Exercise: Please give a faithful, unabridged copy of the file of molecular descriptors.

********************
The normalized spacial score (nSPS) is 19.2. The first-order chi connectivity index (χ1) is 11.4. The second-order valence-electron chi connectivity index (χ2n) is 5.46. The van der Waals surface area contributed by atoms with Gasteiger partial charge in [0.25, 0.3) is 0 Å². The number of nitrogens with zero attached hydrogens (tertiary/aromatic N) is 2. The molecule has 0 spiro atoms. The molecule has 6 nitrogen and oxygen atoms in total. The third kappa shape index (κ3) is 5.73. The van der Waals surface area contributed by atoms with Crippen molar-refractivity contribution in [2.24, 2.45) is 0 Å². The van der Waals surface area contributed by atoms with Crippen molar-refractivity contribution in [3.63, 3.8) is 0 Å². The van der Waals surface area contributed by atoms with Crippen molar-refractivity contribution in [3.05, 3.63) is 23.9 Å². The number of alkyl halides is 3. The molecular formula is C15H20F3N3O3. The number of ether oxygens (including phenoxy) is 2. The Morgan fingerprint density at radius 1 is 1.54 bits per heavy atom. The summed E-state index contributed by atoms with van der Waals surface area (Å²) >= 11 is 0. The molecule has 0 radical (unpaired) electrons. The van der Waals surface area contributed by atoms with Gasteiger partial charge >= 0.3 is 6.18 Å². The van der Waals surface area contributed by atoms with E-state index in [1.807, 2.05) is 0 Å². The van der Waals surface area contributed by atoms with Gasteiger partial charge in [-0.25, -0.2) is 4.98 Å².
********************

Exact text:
The normalized spacial score (nSPS) is 19.2. The first-order chi connectivity index (χ1) is 11.4. The second-order valence-electron chi connectivity index (χ2n) is 5.46. The van der Waals surface area contributed by atoms with Gasteiger partial charge in [0.25, 0.3) is 0 Å². The number of nitrogens with zero attached hydrogens (tertiary/aromatic N) is 2. The molecule has 0 spiro atoms. The molecule has 6 nitrogen and oxygen atoms in total. The third kappa shape index (κ3) is 5.73. The van der Waals surface area contributed by atoms with Crippen molar-refractivity contribution in [2.24, 2.45) is 0 Å². The van der Waals surface area contributed by atoms with Crippen molar-refractivity contribution in [3.63, 3.8) is 0 Å². The van der Waals surface area contributed by atoms with Crippen molar-refractivity contribution in [3.05, 3.63) is 23.9 Å². The number of alkyl halides is 3. The molecular formula is C15H20F3N3O3. The number of ether oxygens (including phenoxy) is 2. The Morgan fingerprint density at radius 1 is 1.54 bits per heavy atom. The summed E-state index contributed by atoms with van der Waals surface area (Å²) >= 11 is 0. The molecule has 0 radical (unpaired) electrons. The van der Waals surface area contributed by atoms with Gasteiger partial charge >= 0.3 is 6.18 Å². The van der Waals surface area contributed by atoms with E-state index in [1.807, 2.05) is 0 Å². The van der Waals surface area contributed by atoms with Gasteiger partial charge in [-0.25, -0.2) is 4.98 Å².